Tuesday, December 7th, 2021
Longer trial periods and training
The tightening is intended to protect novice drivers
Accompanied driving at 17, zero tolerance for alcohol – yet novice drivers in Germany still have the highest risk of accidents. According to a report, the transport ministers want to counteract this with tightening such as a longer trial period. The reform could also have something to do with plans by the Ampel coalition.
According to a report, new drivers in Germany could face significant tightening. As the “Rheinische Post” reported, the transport ministers of the federal states are planning a “comprehensive reform” to ensure more safety for young drivers. This emerges from a resolution proposal for the conference of transport ministers of the federal and state governments, which will meet at the end of this week, and which the newspaper has received.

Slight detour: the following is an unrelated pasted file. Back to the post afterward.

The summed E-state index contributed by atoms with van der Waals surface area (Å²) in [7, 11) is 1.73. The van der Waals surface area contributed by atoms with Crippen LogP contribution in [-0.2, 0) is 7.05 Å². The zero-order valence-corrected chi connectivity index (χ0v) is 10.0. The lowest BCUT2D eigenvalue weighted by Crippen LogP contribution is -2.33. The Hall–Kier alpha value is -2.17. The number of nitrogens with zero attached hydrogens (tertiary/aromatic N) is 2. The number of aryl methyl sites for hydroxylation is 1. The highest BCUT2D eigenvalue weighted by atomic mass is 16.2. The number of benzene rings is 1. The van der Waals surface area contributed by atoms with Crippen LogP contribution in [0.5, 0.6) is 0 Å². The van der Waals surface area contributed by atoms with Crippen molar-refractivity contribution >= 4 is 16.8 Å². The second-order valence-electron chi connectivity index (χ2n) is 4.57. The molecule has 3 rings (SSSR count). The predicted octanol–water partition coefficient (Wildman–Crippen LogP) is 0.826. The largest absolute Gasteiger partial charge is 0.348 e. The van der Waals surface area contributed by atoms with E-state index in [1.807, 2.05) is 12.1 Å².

The discussion is therefore to extend the trial period for novice drivers from two to three years. A reduction by one year should in turn be possible if novice drivers voluntarily complete two “feedback drives” of 90 minutes each around four months after receiving their driver’s license. Another option is therefore special driver safety training.
According to the proposed resolution, a new federal-state working group is to implement the reform in concrete terms by spring 2022, the newspaper reported. The background is that despite the “accompanied driving from 17”, the driving license on probation and the alcohol ban for novice drivers that has been in force since 2007, young road users still have by far the highest risk of accidents in road traffic.
According to the newspaper, the reform could also be necessary because the traffic light coalition wants to enable accompanied driving at the age of 16. The SPD negotiator responsible for the “Mobility” coalition working group, Saarland’s Transport Minister Anke Rehlinger, told the “Rheinische Post” that the transport ministers’ reform plans were a good fit for this new federal government’s project. “Longer assisted driving practice leads to more experience when you are alone at the wheel.”